Saturday, March 2, 2013

"The Rich Past and Edgy Future of Jewish Music Live at Lincoln Center"
by delarue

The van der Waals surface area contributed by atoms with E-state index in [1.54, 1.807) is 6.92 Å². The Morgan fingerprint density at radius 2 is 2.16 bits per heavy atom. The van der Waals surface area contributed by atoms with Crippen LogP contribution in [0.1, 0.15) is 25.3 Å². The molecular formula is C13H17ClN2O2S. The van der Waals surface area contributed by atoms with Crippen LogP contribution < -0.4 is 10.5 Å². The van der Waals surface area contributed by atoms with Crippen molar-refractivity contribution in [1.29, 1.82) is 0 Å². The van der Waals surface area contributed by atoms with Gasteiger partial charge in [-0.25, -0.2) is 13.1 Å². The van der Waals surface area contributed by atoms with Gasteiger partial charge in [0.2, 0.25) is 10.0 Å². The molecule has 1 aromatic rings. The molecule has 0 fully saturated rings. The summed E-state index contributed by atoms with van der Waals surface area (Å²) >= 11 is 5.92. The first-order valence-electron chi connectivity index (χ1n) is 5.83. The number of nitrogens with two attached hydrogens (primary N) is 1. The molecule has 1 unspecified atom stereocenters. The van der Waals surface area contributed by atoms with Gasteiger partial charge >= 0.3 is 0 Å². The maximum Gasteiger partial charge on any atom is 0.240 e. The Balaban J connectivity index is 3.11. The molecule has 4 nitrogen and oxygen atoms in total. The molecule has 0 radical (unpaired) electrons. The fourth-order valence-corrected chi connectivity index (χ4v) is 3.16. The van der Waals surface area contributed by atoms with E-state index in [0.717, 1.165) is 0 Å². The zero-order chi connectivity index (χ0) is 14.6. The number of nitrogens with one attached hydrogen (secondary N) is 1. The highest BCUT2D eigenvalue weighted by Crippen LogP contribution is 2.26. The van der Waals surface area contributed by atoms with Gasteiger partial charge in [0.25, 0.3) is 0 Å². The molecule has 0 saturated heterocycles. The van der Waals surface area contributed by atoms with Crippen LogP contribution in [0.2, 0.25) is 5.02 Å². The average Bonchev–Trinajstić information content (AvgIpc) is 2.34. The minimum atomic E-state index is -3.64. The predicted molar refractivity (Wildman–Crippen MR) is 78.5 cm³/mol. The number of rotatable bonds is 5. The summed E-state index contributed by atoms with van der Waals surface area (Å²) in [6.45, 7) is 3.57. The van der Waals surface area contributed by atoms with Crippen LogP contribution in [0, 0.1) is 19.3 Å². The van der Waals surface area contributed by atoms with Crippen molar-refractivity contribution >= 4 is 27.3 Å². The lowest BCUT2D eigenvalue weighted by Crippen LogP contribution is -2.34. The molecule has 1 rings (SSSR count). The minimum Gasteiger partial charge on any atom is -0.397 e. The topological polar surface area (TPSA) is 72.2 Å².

Last night at Lincoln Center, singer/accordionist Olga Mieleszczuk’s Polesye Project and the Shofar Trio made their American debuts in an often riveting program that spanned some of the best of Jewish music from the 19th century to the present, both melodically and lyrically. With a nuanced, expressive voice that ranged from plaintive and haunting to coyly whimsical, Mieleszczuk led her band - Ittai Binnun on multi-reeds and guitar and Uri Sharlin on accordion and piano, with the Klezmatics’ Lisa Gutkin guesting on violin – through an eclectic set of material from the repertoire of 1930s-era Polish-Canadian chanteuse Mariam Nirenberg. Nirenberg hailed from Polesye (now encompassing adjacent parts of Poland, Belarus, the Ukraine and Russia), “one of the wildest and most mysterious regions,” as Mieleszczuk put it, managing to make an escape just as Hitler’s reign of terror was getting underway. The songs she brought with her spanned much of the Jewish diaspora in Europe, as well as a similar range of emotional terrain rich with irony and dark humor. The band opened with a sad brooding, klezmer waltz and closed with a lushly glimmering art-rock version of a Yiddish pop hit from the era that Nirenberg had recast as a lullaby. In between, they romped through a couple of dance numbers livened with Gutkin’s alternately wry and biting lines, a bitter deathbed ballad from Russia, a jauntily sardonic number about a guy who can’t seem to hook up with any of the girls at the party despite his fancy shoes, and a swooping and then sweepingly triumphant take of the old Ukrainian folk song Akh Odessa, done as more of an adventurous immigrant’s tale than nostalgic look back.

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